What most folk are not doing here is joining up the dots. Think of the transformation that cameraphone, 4G, Internet, GPS has enabled in the way we navigate and do our business.

The combination of self driving cars, Smart grids (that enable push and pull of energy as needed), EV, 5G and things like LoRA which enables internet of things to talk to each other. https://en.wikipedia.org/wiki/LoRa

Basically in 20-30 years many of us will be treating cars like Airbnb and not bother owning one. Those of who do own one (lots cos we like to!) will have the option of hiring it out while we are at work (self driving so no risk and customers rated like on Ebay) so that it earns while we work. It will be permanently connected to the internet and to other cars and equipment in proximity. It will charge at the most effective time and always have energy when you need it as it will know your diary. Sound like science fiction? well think what you can do with your phone in 2019 that would have seemed equally far fetched in 2007.

Battery tech is a hurdle. Current EV's even on UK mixed grid are less polluting per mile than even a 1.0 litre fiesta, never mind a USA V8!

The future is coming. Right now it is right for many. 5 years ago it was right for geeks. In another 5-10 years we won't be having this debate as it will be mainstream.

As an aside I had a GPS in 1998, A PC with highspeed internet in 2000 and an internet connected phone in 2001, so a bit of an early adopter geek.
Early adopters can see where things are headed and I would say don't let current limitations rubbish the future.
Battery tech has already doubled capacity in 5 years. More to come I hope!

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Re: Would you buy a plug in electric car?

Post by chb » Wed Jul 24, 2019 5:57 pm

OH to answer the original question. I MIGHT buy a full EV (ie no generator back up) now as ranges have doubled in past 5 years. When I bought mine in 2016 (a 2014 model BMW i3 REX) the range and charge infrastructure was simply not good enough. It still isn't good enough for many, but with at home charging, 250 mile range and the ability to rapid charge to 80% in 30 mins I think a full EV in 2020 or 2021 could be right for me. Like I said, its a fast moving transition period. Comparing a current EV to one from 2012 is like comparing a Nokia Communicator to an iPhone 5.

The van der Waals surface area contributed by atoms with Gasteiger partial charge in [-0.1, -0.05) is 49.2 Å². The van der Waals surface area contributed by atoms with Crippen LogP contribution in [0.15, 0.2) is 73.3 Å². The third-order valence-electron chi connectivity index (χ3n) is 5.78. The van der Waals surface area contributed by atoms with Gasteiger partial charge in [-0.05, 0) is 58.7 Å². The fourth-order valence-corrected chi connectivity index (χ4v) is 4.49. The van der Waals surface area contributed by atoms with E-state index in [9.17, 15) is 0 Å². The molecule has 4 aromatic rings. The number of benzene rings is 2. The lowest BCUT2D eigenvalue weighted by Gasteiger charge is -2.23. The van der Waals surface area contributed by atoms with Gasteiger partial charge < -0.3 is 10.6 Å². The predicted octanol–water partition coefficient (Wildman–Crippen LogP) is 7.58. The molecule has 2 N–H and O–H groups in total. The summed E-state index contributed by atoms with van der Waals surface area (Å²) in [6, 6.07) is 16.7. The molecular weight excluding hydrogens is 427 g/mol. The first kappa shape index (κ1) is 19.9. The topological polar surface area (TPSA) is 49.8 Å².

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Re: Would you buy a plug in electric car?

Post by Thegreyman » Wed Jul 24, 2019 6:11 pm

golfjunky wrote:
Wed Jul 24, 2019 4:57 pm
Imho having a PHEV is super easy and prob easier better than a traditional fuelled car. I just plug it in every night on my drive with a normal 3 pin plug. It means I visit a fuel station very rarely and when I do a big journey I just fill up with petrol like normal. Every morning I have 20-25 miles of range for £1
I don't know about your Mini but the PHEV BMW's have a much smaller fuel tank e.g. BMW 330e 40 litres vs standard 3 series 59 litres. So the range of some PHEV's is compromised on longer journeys, more trips to the petrol station.
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Re: Would you buy a plug in electric car?

Post by Thegreyman » Wed Jul 24, 2019 6:16 pm

chb wrote:
Wed Jul 24, 2019 5:45 pm
We are in a transition period.

The future is coming. Right now it is right for many. 5 years ago it was right for geeks. In another 5-10 years we won't be having this debate as it will be mainstream.
I think we are all pretty much agreed that EV's are where we are ultimately heading, after all the car companies and goverments are driving the direction of travel (bad pun I know).

Where there seems to be a bit of a difference of opinion though is whether that is now, next year, 5 years, whatever. I'm in the camp that there are still a number of barriers to mass adoption. None of us have a crystal ball though so time will ultimately tell.